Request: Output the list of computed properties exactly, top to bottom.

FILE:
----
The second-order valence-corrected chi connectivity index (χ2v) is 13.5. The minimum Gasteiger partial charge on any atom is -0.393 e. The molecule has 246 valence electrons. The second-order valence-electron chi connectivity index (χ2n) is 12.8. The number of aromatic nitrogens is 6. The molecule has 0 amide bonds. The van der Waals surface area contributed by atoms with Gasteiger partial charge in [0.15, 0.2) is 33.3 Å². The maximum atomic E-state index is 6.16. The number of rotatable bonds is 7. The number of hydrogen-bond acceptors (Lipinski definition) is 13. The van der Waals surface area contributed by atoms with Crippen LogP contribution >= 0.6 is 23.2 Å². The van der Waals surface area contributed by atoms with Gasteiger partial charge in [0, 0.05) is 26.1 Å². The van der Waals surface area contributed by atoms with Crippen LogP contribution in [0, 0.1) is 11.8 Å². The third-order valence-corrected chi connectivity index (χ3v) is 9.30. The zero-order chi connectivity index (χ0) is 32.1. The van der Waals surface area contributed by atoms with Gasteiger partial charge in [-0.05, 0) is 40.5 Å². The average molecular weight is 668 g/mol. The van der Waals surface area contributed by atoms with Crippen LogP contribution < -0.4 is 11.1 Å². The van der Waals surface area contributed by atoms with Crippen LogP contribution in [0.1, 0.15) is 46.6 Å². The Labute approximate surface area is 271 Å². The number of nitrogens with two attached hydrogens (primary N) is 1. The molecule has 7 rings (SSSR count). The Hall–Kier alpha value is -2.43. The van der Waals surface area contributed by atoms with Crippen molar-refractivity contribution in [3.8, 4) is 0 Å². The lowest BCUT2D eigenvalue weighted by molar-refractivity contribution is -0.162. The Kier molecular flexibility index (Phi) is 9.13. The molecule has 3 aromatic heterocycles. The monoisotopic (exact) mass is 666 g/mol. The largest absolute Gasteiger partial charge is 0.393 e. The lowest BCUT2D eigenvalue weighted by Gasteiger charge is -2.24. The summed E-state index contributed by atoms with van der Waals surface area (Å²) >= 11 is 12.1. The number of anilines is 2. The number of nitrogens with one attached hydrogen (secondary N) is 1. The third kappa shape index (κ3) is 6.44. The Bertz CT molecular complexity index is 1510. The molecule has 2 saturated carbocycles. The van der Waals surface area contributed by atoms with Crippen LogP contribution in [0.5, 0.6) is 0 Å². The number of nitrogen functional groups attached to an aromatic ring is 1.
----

The second-order valence-corrected chi connectivity index (χ2v) is 13.5. The minimum Gasteiger partial charge on any atom is -0.393 e. The molecule has 246 valence electrons. The second-order valence-electron chi connectivity index (χ2n) is 12.8. The number of aromatic nitrogens is 6. The molecule has 0 amide bonds. The van der Waals surface area contributed by atoms with Gasteiger partial charge in [0.15, 0.2) is 33.3 Å². The maximum atomic E-state index is 6.16. The number of rotatable bonds is 7. The number of hydrogen-bond acceptors (Lipinski definition) is 13. The van der Waals surface area contributed by atoms with Crippen LogP contribution >= 0.6 is 23.2 Å². The van der Waals surface area contributed by atoms with Gasteiger partial charge in [0, 0.05) is 26.1 Å². The van der Waals surface area contributed by atoms with Crippen LogP contribution in [0, 0.1) is 11.8 Å². The third-order valence-corrected chi connectivity index (χ3v) is 9.30. The zero-order chi connectivity index (χ0) is 32.1. The van der Waals surface area contributed by atoms with Gasteiger partial charge in [-0.05, 0) is 40.5 Å². The average molecular weight is 668 g/mol. The van der Waals surface area contributed by atoms with Crippen LogP contribution < -0.4 is 11.1 Å². The van der Waals surface area contributed by atoms with Crippen LogP contribution in [0.1, 0.15) is 46.6 Å². The Labute approximate surface area is 271 Å². The number of nitrogens with two attached hydrogens (primary N) is 1. The molecule has 7 rings (SSSR count). The Hall–Kier alpha value is -2.43. The van der Waals surface area contributed by atoms with Crippen molar-refractivity contribution in [3.8, 4) is 0 Å². The lowest BCUT2D eigenvalue weighted by molar-refractivity contribution is -0.162. The Kier molecular flexibility index (Phi) is 9.13. The molecule has 3 aromatic heterocycles. The monoisotopic (exact) mass is 666 g/mol. The largest absolute Gasteiger partial charge is 0.393 e. The lowest BCUT2D eigenvalue weighted by Gasteiger charge is -2.24. The summed E-state index contributed by atoms with van der Waals surface area (Å²) >= 11 is 12.1. The number of anilines is 2. The number of nitrogens with one attached hydrogen (secondary N) is 1. The third kappa shape index (κ3) is 6.44. The Bertz CT molecular complexity index is 1510. The molecule has 2 saturated carbocycles. The van der Waals surface area contributed by atoms with Crippen LogP contribution in [0.5, 0.6) is 0 Å². The number of nitrogen functional groups attached to an aromatic ring is 1.